Ireland is predicted to be the fastest-growing economy in Europe this year according to new figures from the European Commission, with the EU's executive arm expecting the economy to grow by 4.9 per cent this year.
The predicted GDP growth rate is higher than the figure of 4.5 per cent for 2016 estimated three months ago. The Commission also revised upwards its estimates for 2017 to 3.7 per cent, up slightly from the growth rate of 3.5 per cent predicted in February.
The 4.9 per cent gdp growth rate contrasts with the euro zone average of 1.6 per cent growth expected this year, down slightly from the 1.7 per cent growth forecast in February. Germany, Europe's largest economy, is expected to grow by 1.6 per cent in 2016 with a 1.3 per cent growth rate expected for France. Among the other countries expected to above-average levels of growth are Romania and Malta, which are expected to grow by 4.2 per cent and 4.1 per cent respectively.
In its analysis of the Irish economy, the Commission states while Ireland appears resilient to the recent deceleration in world output, “the uncertainty surrounding external economic and policy developments invite some caution.” While it does not cite specific external threats to the economy, it states that Ireland is particularly exposed to external factors such as a deceleration in demand from trading partners due to its status as an open economy.
Regarding the housing market, the Commission expects that house price increases in Ireland will moderate as government measures to boost supply kick-in.
It also sounds a cautious note on employment trends. Noting that employment growth decelerated in the final quarter of last year, it says that unemployment is expected to decrease at a slower pace in Ireland than in earlier phases of the recovery.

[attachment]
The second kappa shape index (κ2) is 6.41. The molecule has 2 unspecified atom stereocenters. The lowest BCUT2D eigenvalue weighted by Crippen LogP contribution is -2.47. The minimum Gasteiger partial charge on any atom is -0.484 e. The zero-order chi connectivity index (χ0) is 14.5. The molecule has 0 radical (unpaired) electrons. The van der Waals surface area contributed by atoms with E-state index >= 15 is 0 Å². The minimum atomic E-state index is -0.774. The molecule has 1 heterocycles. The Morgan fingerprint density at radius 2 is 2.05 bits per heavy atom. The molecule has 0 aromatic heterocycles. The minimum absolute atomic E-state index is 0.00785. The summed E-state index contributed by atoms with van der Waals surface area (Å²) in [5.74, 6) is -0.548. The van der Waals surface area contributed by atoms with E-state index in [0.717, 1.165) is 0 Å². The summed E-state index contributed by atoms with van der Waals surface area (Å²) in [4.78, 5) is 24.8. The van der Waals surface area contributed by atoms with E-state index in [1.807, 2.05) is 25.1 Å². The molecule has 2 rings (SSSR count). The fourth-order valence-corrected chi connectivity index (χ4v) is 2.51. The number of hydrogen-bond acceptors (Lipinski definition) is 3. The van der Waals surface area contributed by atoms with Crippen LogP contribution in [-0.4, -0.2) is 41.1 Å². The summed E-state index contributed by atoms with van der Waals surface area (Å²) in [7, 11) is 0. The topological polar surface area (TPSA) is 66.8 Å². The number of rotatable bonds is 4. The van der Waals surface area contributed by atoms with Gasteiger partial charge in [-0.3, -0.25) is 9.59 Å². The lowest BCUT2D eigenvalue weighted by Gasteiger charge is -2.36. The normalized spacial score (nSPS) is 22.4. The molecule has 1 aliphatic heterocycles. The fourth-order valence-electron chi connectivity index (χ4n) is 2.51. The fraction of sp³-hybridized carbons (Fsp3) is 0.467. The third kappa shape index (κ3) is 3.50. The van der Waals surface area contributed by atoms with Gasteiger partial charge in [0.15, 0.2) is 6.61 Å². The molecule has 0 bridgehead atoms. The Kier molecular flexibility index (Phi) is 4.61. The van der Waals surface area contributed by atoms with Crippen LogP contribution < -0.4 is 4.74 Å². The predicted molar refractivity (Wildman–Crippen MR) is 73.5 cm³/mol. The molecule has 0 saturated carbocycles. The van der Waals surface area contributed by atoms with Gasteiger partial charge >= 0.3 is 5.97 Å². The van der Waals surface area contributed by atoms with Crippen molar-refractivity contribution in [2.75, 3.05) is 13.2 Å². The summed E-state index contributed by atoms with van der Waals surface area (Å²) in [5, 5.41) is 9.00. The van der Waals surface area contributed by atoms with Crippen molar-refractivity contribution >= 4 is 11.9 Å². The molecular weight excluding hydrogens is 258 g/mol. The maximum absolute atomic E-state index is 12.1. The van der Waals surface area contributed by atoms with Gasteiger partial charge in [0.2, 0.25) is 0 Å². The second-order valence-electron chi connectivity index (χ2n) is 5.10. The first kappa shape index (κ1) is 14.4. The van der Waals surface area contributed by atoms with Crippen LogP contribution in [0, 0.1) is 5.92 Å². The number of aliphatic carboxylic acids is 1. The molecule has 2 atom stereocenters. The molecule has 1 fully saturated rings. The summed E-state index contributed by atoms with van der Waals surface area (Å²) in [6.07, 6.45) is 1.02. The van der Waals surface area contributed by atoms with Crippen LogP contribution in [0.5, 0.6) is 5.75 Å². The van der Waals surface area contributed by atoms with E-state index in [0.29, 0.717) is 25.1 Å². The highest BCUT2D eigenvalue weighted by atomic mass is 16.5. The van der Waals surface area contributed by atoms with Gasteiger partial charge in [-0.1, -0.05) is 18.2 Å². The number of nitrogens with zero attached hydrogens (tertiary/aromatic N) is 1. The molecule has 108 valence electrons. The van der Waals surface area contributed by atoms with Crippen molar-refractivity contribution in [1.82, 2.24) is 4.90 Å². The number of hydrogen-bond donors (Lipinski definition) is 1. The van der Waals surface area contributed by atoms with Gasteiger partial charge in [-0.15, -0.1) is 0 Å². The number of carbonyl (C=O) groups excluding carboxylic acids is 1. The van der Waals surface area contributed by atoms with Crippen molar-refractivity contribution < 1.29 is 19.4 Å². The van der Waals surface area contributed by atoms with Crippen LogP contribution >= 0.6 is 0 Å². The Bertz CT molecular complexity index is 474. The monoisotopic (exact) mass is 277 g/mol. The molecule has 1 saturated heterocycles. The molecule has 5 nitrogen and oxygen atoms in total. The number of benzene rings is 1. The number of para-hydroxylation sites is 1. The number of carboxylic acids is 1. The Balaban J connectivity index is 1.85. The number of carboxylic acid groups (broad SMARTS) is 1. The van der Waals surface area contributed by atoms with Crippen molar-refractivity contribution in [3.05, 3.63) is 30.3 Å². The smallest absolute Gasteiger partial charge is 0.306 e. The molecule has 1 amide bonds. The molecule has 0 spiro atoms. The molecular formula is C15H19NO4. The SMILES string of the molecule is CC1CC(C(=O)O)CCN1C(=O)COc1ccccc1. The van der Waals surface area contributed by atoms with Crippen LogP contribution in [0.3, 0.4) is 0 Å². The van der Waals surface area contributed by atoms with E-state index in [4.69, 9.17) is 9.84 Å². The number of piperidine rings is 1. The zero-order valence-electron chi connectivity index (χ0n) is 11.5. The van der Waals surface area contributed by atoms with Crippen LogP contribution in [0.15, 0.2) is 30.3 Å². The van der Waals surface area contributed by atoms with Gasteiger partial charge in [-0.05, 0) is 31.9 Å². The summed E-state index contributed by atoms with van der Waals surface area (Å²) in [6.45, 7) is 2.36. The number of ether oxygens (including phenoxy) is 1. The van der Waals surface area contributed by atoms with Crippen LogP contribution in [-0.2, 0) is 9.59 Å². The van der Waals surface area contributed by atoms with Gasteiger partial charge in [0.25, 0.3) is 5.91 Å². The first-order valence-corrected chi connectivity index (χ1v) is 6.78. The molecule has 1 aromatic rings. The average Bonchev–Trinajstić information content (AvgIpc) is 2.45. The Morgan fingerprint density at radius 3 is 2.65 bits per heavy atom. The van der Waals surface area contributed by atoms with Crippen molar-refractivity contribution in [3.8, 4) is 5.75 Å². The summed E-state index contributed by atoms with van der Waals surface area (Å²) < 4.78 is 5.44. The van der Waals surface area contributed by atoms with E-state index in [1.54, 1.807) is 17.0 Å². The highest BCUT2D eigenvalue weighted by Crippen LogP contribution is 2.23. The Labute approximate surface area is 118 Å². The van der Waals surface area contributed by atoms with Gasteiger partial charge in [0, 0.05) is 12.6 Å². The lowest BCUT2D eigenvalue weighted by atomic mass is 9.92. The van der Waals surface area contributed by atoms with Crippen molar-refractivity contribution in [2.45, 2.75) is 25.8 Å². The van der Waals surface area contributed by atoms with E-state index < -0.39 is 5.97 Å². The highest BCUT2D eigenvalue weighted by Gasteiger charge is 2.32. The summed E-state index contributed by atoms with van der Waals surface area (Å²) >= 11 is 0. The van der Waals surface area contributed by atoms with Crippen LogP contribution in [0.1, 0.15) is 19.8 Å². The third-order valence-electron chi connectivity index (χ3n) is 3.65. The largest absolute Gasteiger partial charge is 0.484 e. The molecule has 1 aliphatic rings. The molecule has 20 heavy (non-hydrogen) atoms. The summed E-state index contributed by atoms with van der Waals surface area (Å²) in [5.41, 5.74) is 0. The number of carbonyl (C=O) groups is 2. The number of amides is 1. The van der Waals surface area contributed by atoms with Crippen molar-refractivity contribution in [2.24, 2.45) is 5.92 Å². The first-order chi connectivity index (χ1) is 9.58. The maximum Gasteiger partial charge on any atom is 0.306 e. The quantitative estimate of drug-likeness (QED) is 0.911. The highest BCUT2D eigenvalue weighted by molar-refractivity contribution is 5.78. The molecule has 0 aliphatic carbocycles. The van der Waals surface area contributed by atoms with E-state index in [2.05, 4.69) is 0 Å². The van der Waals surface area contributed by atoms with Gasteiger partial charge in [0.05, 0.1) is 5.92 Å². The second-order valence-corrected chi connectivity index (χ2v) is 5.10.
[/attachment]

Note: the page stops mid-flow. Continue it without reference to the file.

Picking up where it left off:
The reduction in the deficit is welcomed by the Commission, which notes that the government’s deficit fell sharply to 2.3 per cent of gdp in 2015, compared to 3.8 per cent in 2014. It notes that the deficit would have fallen further to 1.3 per cent, but for the accounting treatment of the conversion of some of the state’s preference shares in Allied Irish Banks to ordinary stock in preparation for the bank’s sale.
But it notes that the strong deficit figures reflect the fact that tax revenues increased by 9.3 per cent last year, fuelled by an “unprecedented surge in corporate tax receipts,” which were 50 per cent higher than the previous year.
Overall, the European Commission is cautious about the economic performance of the bloc, revising downwards its economic growth estimates for the year to 1.6 per cent compared to the figure of 1.7 per cent forecast just three months ago. Similarly it expects the euro zone economy to grow by 1.7 per cent in 2017, compared to the figure of 1.9 per cent expected in February.
“Economic growth in Europe is expected to remain modest as key trading partners’ performance has slowed and some of the so far supportive factors start to wane,” the Commission states in its Spring Economic Forecast.
It warns that the expected rebound in oil prices and the single currency’s recent appreciation could affect the economic picture
European Commission vice president Valdis Dombrovskis said that, while the economic recovery in Europe is continuing, the global context is less conducive than it was. "Future growth will increasingly depend on the opportunities we create for ourselves. That means stepping up our structural reform efforts to address long-standing problems in many countries - high levels of public and private debt, vulnerabilities in the financial sector or declining competitiveness."